As Elsewhere, Chicago River a Tale of North, South

Great advances made, but more work to be done to make south branch tourist-friendly

It is a rivalry that is just about as old Chicago: north side versus south side. Cubs versus Sox. Now add the south branch of the Chicago River against the north branch.

The south branch, some say, is a forgotten stepchild when it comes to recreational access.

It is a beautiful mess. A mixture of wildlife and pollution. Thriving industry and shuttered plants.

To find out more, we headed out by canoe from the eastern bank of the river at 21st and Canal, with Jerry Mead-Lucero, an organizer with the Pilsen environmental group PERRO, as our guide.

"The water here is still fairly contaminated," Mead-Lucero said as we paddled south.

For generations, the river as a whole was Chicago’s sewer system.

And on the south side, that was coupled for many years with pollution from heavy industry. Traveling by canoe you see cans and bottles and condoms and the detritus of a very large city.

"There is a lot of work to be done for sure," said Mead-Lucero to make this portion of the river tourist-friendly.

But Margaret Frisbie, the executive director of Friends of the Chicago River, said as dirty as the river seems, there has been substantial improvement.

"It’s a lot cleaner," she said. "There are pockets along the south side that are really beautiful."

Including old, ornate bridges and a blue heron that we spotted.

The now shuttered Fisk Power plant sits on the west bank of the river, bordering the Pilsen neighborhood.

After a long environmental fight, the coal burning plant closed last summer. It felt like we were floating through a ghost town.

There are patches of coal dust still on the dock.

"The particular pollution from Fisk caused serious respiratory problems," Mead-Lucero said. "People had asthma and things like that."

What will become of this massive site is not yet known. But it is an excellent example of a larger debate: public access sites to the river.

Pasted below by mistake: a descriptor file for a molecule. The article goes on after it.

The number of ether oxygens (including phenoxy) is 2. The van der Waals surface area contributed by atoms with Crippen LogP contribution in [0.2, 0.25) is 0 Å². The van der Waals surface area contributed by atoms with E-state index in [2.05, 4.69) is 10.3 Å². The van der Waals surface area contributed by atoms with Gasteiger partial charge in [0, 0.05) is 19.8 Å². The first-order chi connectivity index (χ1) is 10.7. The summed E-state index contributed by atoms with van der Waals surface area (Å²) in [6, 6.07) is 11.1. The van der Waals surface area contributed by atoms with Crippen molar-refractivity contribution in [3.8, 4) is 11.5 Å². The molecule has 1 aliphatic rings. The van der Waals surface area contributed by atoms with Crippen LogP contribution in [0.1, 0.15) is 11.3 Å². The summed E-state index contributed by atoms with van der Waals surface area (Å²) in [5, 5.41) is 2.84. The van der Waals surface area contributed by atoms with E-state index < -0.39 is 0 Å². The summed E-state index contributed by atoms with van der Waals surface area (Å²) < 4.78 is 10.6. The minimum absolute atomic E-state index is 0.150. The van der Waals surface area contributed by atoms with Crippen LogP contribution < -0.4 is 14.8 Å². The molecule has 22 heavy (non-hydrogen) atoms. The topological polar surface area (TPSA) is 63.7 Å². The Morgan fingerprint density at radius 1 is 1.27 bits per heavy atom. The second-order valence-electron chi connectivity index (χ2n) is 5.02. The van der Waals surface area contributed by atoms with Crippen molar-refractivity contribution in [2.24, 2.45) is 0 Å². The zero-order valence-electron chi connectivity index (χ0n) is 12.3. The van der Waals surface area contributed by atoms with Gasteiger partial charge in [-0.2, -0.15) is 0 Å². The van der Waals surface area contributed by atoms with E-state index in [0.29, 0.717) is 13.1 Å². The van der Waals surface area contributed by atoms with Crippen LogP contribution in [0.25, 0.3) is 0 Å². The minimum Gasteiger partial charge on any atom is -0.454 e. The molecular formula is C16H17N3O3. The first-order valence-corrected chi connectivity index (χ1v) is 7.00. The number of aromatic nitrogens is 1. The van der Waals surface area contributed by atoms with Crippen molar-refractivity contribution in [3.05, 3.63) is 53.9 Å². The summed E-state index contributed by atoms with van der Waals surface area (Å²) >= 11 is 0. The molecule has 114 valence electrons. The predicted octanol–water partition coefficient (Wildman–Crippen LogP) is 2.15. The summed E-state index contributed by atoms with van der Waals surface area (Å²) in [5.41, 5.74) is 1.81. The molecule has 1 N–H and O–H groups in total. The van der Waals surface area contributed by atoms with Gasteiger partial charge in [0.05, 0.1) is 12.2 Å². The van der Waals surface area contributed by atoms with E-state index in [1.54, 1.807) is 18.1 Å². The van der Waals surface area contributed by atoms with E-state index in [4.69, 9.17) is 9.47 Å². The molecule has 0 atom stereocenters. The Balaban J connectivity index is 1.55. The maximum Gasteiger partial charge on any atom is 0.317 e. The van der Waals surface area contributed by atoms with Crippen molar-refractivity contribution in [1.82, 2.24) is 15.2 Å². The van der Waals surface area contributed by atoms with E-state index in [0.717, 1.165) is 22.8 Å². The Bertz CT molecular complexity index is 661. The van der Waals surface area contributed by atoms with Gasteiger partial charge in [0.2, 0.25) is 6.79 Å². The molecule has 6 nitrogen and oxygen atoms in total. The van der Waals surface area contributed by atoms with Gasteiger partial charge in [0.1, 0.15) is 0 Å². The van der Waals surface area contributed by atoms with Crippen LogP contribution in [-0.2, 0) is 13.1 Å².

Frisbie said there is a large problem when it comes to public access on the south side versus the north side.

Two new boathouses are set to open soon on the north side, including one just north of Diversey Avenue with a state-of-the-art indoor rowing tank. In the last decade, the portion of the river that cuts through downtown has become a recreational and economic engine.

Asked if the south side of the river is treated as a forgotten stepchild, Frisbie said no but added: "It just needs more intense planning."

There are improvements, like Ping Tom Park in Chinatown with a new boathouse and a new one planned for Bubbly Creek next year.

And yes, there are still plenty of bubbles in Bubbly Creek, that portion of the river that borders Bridgeport and the old stockyards.

"It’s beyond disgusting," Frisbie said. "There is organic matter from the stock yards still bubbling up."

It is here we see the dichotomy of the river: a stunning array of flowers planted on a bank and nearby yards of floating garbage.

Every day about 1.2 billion gallons of partially-treated waste water goes into the river. By 2016, disinfectant will be required at two of the three sewage treatment plants.

Frisbie said it’s a process the Metropolitan Water Reclamation District was slow to embrace but a major step in the right direction.

"Our goal is that the Chicago River is one of the world’s greatest metropolitan rivers," she said.

And finally, there was something we never thought we would see: someone swimming in the Chicago River. That's not a good idea, according to both Frisbie and Mead-Lucero. The man in the water turned out to be completely naked.

"That’s the first time I’ve seen that happen," said Mead-Lucero.

But said Frisbie: "In the near future we will be able to swim in the river."

"It can be different and it’s already starting to be different," said Mead-Lucero. "And we are going to keep fighting for that."

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